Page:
A Prayer for the Damned is the 17th book in Peter Tremayne’s Sister Fidelma series of murder mystery novels set in 7th century Ireland. In this story, an abbot is killed on the eve of Fidelma’s wedding to Eadulf. The murder has significant political repercussions, that could in the worst case lead to Fidelma’s brother, Colgu, losing his kingship.
As a murder mystery, this book works quite well. It is not until about 50 pages from the end that we see a slip-up by the murderer that will eventually lead to Fidelma solving the mystery.
On other levels, though, this novel doesn’t work so well. Tremayne has a tendency to pedantry. He is longwinded. His dialogue is stilted and verbose. He tells good stories in the worst possible way. I found myself longing to be done with this book before I was half through it. I don’t know if it was more pedantic than the preceding books in the series or if I am just less tolerant of it now.
To Tremayne’s credit, he makes an honest effort to convey the political and social conditions of the time and place. Irish tradition was battling Roman Catholicism for political and religious control. Ireland was, by comparison with Roman-dominated Europe, more tolerant and ‘liberal’, offering better treatment of women and of the elderly. The Irish justice system was based on compensation rather than punishment. Ireland seems not to have the neurotic obsession with punishment, chastisement, and guilt that characterized (and still characterizes) Roman-based Christianity.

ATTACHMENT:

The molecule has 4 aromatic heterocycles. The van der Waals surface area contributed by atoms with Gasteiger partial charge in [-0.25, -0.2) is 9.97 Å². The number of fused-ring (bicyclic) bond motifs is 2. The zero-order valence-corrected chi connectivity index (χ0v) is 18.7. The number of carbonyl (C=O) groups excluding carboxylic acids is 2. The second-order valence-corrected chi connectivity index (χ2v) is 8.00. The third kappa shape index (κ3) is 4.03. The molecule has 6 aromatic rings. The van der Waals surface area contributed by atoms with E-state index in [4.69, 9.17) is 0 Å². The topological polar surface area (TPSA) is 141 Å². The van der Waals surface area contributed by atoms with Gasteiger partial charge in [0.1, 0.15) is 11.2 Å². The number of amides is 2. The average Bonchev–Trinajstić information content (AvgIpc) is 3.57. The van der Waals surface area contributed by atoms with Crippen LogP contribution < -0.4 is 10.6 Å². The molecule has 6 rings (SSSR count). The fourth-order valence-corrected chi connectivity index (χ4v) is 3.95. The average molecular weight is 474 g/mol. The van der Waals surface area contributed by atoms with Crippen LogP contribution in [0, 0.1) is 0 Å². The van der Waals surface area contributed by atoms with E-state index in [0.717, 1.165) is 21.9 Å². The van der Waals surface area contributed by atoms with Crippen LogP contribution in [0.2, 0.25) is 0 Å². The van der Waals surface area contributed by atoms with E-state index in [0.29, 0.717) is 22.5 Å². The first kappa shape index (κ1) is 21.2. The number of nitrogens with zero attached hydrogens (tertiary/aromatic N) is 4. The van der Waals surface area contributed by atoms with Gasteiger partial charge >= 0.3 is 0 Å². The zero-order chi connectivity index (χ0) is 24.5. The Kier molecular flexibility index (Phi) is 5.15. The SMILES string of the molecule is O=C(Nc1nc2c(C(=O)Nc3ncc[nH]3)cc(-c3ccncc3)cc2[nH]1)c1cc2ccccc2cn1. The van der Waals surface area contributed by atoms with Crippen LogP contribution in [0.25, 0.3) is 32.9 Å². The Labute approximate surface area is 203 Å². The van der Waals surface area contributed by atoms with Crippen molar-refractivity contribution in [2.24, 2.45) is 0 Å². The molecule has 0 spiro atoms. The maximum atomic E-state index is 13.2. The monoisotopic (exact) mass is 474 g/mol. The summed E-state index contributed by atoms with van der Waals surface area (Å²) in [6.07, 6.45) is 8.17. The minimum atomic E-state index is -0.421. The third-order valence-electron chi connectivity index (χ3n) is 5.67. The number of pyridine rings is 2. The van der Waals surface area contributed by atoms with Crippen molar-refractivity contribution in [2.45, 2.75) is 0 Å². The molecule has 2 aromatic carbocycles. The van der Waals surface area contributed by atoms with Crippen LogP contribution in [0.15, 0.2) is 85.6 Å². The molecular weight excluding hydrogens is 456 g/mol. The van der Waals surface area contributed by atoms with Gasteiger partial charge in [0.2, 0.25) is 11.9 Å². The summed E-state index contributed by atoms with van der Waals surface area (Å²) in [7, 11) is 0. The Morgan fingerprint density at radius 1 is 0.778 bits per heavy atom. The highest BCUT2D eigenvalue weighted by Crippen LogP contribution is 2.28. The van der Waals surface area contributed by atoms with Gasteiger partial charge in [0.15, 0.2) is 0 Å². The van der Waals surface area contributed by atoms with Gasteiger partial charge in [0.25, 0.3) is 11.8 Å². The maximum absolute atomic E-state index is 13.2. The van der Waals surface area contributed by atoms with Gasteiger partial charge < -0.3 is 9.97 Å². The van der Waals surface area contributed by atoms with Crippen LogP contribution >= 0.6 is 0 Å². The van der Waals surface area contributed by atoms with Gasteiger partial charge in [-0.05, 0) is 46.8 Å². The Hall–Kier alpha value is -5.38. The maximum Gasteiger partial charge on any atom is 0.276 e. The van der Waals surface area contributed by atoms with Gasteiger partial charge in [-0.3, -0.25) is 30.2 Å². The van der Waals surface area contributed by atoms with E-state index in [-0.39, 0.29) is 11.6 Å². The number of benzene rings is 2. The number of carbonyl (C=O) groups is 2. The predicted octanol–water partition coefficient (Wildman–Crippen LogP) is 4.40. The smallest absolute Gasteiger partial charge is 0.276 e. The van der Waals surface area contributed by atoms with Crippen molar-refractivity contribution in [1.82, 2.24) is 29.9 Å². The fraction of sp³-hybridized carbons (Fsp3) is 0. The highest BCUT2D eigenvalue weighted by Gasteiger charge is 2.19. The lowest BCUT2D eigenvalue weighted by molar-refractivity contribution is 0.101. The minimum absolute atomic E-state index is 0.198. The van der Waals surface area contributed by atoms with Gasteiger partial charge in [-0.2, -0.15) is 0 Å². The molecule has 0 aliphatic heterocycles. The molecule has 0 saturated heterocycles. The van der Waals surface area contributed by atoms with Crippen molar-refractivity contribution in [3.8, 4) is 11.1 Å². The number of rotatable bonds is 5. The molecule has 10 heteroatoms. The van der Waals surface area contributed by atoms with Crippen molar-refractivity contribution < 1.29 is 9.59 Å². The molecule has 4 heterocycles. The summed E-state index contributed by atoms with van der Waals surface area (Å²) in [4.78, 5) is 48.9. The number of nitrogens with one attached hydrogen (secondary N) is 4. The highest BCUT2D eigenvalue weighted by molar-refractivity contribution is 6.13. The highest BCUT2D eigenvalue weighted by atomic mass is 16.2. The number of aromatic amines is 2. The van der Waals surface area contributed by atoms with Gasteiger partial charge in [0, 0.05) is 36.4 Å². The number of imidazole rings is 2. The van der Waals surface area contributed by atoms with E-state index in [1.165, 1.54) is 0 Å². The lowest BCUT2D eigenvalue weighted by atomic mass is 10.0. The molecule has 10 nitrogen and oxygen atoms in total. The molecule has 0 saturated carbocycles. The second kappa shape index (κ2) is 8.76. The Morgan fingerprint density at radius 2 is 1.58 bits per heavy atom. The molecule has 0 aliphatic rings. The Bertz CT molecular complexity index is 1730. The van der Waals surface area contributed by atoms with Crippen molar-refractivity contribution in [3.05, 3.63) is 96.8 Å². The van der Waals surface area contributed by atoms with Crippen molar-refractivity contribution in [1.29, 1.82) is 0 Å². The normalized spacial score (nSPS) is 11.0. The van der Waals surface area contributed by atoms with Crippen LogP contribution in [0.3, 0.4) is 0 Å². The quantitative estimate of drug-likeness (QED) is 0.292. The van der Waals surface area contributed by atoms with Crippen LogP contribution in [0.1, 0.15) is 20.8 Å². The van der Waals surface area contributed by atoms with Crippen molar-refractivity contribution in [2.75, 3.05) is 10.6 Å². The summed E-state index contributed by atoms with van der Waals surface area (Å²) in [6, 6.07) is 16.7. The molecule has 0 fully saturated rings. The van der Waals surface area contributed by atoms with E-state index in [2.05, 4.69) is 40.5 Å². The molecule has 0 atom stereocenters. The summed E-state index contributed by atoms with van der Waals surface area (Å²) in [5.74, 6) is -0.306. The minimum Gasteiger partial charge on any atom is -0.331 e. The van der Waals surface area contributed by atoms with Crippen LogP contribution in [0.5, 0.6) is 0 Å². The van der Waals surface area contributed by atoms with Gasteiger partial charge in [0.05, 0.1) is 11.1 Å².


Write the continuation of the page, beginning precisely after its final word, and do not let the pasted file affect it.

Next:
Of course, Tremayne writes from the point of view of the ruling class - Fidelma is sister to a king, and the sort of life she is described as leading would have been unknown to the great majority of Irish people of the time. The ‘honor system’ of compensation described so favorably by Tremayne enforced a strict hereditary hierarchy differing from other European feudalist structures only in that the hierarchy did not rely on primogeniture.
Already in the 7th century Ireland was beginning to be dominated by religion, with bishops rivaling kings for power and influence. Ireland was on its way to the Christian theocracy that eventually dominated Ireland and all of Europe. The liberalizing influence of Irish law and tradition eventually was discarded, leading to 6 centuries of intellectual stagnation and horrible cruelty.